- Nate Cornell
I attended the AWS Community day in SF on 6/15, and in exchange for the day off I took a bunch of notes and tried to summarize the experience for the dev team at work. Here's the email I sent out.
Last Thursday I attended the Amazon Web Services (AWS) Community Day event in SF, and thought y'all might like to hear some of what went on there.
Here's a brief overview of those talks:
And You Thought You Knew EC2
EC2 is the AWS Cloud-based virtual server, and their flagship service. They can be provisioned in minutes, and can auto-scale to handle surges. There are a few types including IO focused, CPU focused, and GPU focused.
- They've added a couple new types, including a Field-Programmable Gate Array (FPGA) server, and elastic GPU servers.
- The Systems Manager is a neat tool that can help automate system administration/maintenance tasks. It also allows granular permissions so a user could have access to run commands on the server without requiring shell (SSH) access. It also includes a parameter store so secrets can be accessed from an encrypted store rather than being saved in plain text on the server.
- Combined with AWS Lambda ("serverless" code execution) and cloudwatch (server instance monitoring), very cool things can be done including provisioning and configuring servers automatically based on cloudwatch triggers, then returning the results in JSON so they can be easily parsed.
The level of control and flexibility available to AWS EC2 users is pretty amazing. It's easy to see how these tools have helped allow the startup scene to explode due to reduced labor costs and instantly scalable infrastructure. Auto-scaling, auto-healing web and database servers, sidestep a huge number of possible problems, constraints, and time-sinks. Add the latest management tools and even managing a massive farm is greatly simplified. I probably would have gotten more from this talk if I actually did know more about EC2, the items got pretty deep into the weeds at points, but from a system architecture POV I could see the value in a lot of it.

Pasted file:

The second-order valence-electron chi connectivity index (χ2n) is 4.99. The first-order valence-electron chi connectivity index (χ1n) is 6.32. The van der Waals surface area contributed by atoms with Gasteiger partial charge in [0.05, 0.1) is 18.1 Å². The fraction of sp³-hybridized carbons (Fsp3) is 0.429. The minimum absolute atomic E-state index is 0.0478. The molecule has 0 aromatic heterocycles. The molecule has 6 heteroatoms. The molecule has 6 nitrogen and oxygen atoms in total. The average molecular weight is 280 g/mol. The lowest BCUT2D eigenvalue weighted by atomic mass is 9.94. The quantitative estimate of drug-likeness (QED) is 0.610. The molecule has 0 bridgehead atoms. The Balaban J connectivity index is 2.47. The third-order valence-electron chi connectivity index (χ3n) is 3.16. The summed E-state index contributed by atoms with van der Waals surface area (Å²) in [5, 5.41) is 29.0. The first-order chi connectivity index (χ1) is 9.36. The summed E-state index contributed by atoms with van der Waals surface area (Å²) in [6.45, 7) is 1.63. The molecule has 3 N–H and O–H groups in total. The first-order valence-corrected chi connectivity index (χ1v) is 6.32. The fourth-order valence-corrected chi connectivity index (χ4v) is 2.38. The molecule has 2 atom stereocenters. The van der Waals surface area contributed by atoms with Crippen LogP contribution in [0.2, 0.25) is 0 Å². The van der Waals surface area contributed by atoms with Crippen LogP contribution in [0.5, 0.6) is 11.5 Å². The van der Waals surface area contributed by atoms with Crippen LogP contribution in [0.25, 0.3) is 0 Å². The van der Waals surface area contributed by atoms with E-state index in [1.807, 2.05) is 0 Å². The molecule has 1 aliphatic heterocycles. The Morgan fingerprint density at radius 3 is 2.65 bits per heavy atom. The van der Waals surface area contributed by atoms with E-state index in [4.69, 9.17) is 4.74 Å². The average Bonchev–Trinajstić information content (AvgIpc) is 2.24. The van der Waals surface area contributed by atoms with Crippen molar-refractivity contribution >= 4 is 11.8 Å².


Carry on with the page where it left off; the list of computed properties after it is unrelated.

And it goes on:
Introduction to the Amazon AI Series
In recent years Amazon launched Machine Learning, which is simply common machine learning tools and compute power on demand. This year they've launched Lex, a lexigraphical parser, Polly, a text-to-speech service, and Rekignition, which can make precise identifications within graphical images.
- You can use any source (EC2 instance, API calls, Cloudwatch, etc) to trigger Lambda functions to activate the AI tools.
- Setting up Lex includes training it on several types of commands, questions, etc, and allowing it to 'learn' to recognize similar inputs.
- Polly can be programmed with SSML (XML-like) which has tags for the entire Linguistic International Phonetic Alphabet set. So you can tell it to whisper, shout, or emphasize a word. It has other tags that include common issues like speaking a number (such as 530 478 1137) as a human would read a phone number, rather than saying "Five Billion, three hundred and four Million, seven hundred eighty-one thousand, one hundred and thirty seven"
- Rekognition is super cool, I wish we had it when people kept posting dick pics to Sargeslist. Not my favorite thing to see at 7AM on a Monday. It can classify images as SFW, or NSFW, which woulda been perfect.
- Rekognition is also very good at recognizing people, even from different angles. It can also asses the mood of a person based on their expression.
- It's scary that anyone with a couple bucks can use rekognition.
The big companies have had this stuff (and been using it on us) for a long time now. It's nice/scary that it's all available as a service. I could see quite a few new startups popping up as a result of the democratization of AI, and powerful AI as a cheap, scalable service without the need to hire experts or manage infrastructure.
Lessons Learned After 1 Year of Lambda
Amazon Lambda is very cool. Think of it as Functions as a Service Without provisioning a server, you can create functions (currently Python and Node.js are supported) that are available to be executed from a variety of sources (API, CLI, console, SDKs). They scale automatically to handle any load, and require little to no maintenance. People are starting to use this service to create micro-service based architectures for their applications.